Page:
One of the year’s most unlikely success stories isn’t unlikely at all. Granted, it ain’t very conventional — 112 mini-songs and vignettes from an animated sitcom wherein the titular family’s musical instigator is a woman voiced by a gay man. As a fan of the show, I purchased the vinyl as a collector’s item and left it on my bookshelf to gather dust. But after rearranging furniture around the house and making my record player more accessible, I gave it a whirl and was reminded why the music is such an integral part of the show in the first place: impeccable pop know-how mixed with enough brevity to keep the punch lines a-coming. And at just under two hours, there are jokes here in spades. Some of the laughs rest in the show’s warped realism and diminishes their accessibility (the longest track is a medley from an episode concerning a Die Hard musical). But the uninitiated need not strain to grasp the more elemental bits: a son admitting his fear of snakes, a wife relishing date night, a boy-crazy girl who’ll do anything for a kiss, the satisfaction of a “BM in the PM.” Treat yourself. Put this on shuffle and have a few giggles. It’s a small way to remain sane in these terrible times. GRADE: A-

Key Tracks: “I Want Some Burgers and Fries” / “Not Bad for Having Three Kids” / “Mononucleosis”

Young Thug – Beautiful Thugger Girls (Atlantic)

To experience certified weirdo Jeffery Williams is to remember that expectations are silly things. Three years removed from his trap-rap peak he’s since evolved into one of the game’s premiere iconoclasts. He aims to please on his own terms, slurpin purp, slurrin’ rhymes and stackin’ paper with glee. The terms here, however, are a stretch even for his unbounded sense of direction. 14 glossy songs produced by fellow ATLien London On Da Track. All but one (the stoner anthem featuring — you guessed it — Snoop Dogg) written with a romantic bent that plays to his auto-tune addiction and penchant for hooks. These are pop songs, not street bangers, and therefore live and die by the hook. That’s the most glaring fault, here. Too few ear worms to make this genre experiment stick. Much of the second half is devoid of flavor and grows stagnant. But if his pop life fantasies fail, he’ll make a worthy comedian. Favorite one-liners include: “I’m fresh to death you know I should be coughing.” “She plan on havin’ more kids than God.” “Ain’t talkin’ Nicki, I’m ‘bout to have a ménage.” Other areas where he succeeds include fatherhood and cunnilingus. That both are intricately related is a joke not lost on him. GRADE: B+

Key Tracks: “For Y’all” / “Daddy’s Birthday” / “Family Don’t Matter”

Sound ‘Round: Blondie / Tom Ze

Silly kids, sex is for grandparents, too.

Blondie – Pollinator (Noble ID)

If 27-year-old Taylor and 32-year-old Katy can proclaim sexual maturity as personal liberation, why can’t 72-year-old Debbie Harry? She’s done so since her reign as queen of New York’s infamous New Wave scene. That was when her heart was full of glass. Through four decades it’s become full of passion, romanticism and blood. She isn’t an electro-pop princess anymore. Age has turned her into something better, a real person. An eleventh Blondie album may seem inessential, but these songs represent validation for Boomers and anyone else brave enough to live and love while they still breathe. Co-writers include 25-year-old Charli XCX, 41-year-old Sia and 52-year-old Johnny Marr — whose cynicism delivers the best one-liner in the form of “Human beings are stupid beings when we’re young.” But Harry’s ebullient delivery turns almost every verse and chorus (no matter how lyrically oblique) into a truism at best or a worthwhile melody at worst. Her voice is weathered, yes. But her spirit is mostly jovial and resilient. No wonder the best songs have to do with the bedroom — this is still pop music, ya know. But notice how tender things get on the Gregory Brothers-penned breakup song. Saying goodbye to an old flame hurts, but she knows there’s another day to live tomorrow. Talk about sound judgment. GRADE: A-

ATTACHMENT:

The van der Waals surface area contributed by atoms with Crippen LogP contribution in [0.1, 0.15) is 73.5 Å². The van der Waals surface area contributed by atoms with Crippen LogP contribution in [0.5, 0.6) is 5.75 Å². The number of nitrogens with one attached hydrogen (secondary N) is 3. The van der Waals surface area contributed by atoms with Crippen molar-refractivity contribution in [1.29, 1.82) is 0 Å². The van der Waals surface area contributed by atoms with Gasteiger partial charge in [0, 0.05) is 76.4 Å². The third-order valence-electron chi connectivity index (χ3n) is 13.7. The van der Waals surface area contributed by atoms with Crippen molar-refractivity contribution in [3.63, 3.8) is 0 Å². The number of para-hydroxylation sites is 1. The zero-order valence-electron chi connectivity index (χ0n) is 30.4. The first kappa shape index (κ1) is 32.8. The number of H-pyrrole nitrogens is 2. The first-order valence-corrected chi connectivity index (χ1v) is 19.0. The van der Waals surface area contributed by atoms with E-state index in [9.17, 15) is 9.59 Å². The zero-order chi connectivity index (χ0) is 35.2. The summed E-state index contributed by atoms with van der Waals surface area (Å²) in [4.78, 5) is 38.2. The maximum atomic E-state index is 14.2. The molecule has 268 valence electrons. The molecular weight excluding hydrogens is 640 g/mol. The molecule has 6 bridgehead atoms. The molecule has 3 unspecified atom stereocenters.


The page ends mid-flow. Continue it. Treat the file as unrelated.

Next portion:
Key Tracks: “Already Naked” / “Long Time” / “When I Gave Up On You”

Tom Zé– Cancoes Erotics Para Ninar (Irara, 2016)

This decade has provided a bounty of death records, be it Cash’s ghost or Bowie and Cohen on the cusp of eternity. Pop will always romanticize an old hero who paid their dues (you’re on deck, Randy Newman), but how refreshing it is to hear 81-year-old Tom Zé, a Brazilian romantic who forgoes geriatric meditations for music’s most primal subject:  Coitus. The lyrics are in Portuguese, and I can’t find English translations anywhere on the not-so-world-wide-web. But Zé is a utilitarian and makes it easy to decipher the intent behind these erotic lullabies. The opening song is titled “Sexo” and is articulated in a passionate whisper indicative of the dirty deed. Elsewhere, vowels ascend scales to replicate the pleasure of orgasm — a universal language, indeed. This album is playfully dirty, but perverted? Fat chance. Not with music this genial, light-hearted, tuneful and beholden to a patchwork of polyrhythms so infectious only a prude would refuse. No cheap tricks allowed. Lovers only, please. And it’s the music that gets lovers in the door. For Zé’s obvious lyrical intentions, his unbounded libido lives only to serve a series of pulses and beats that refuse to quit. I admire his workmanship and eagerness. Should I reach old age, I hope I’m just as driven. GRADE: A-

Key Tracks: “Descaração Familiar” / “Orgasmo Terceirizado” / “Sobe Ni Mim”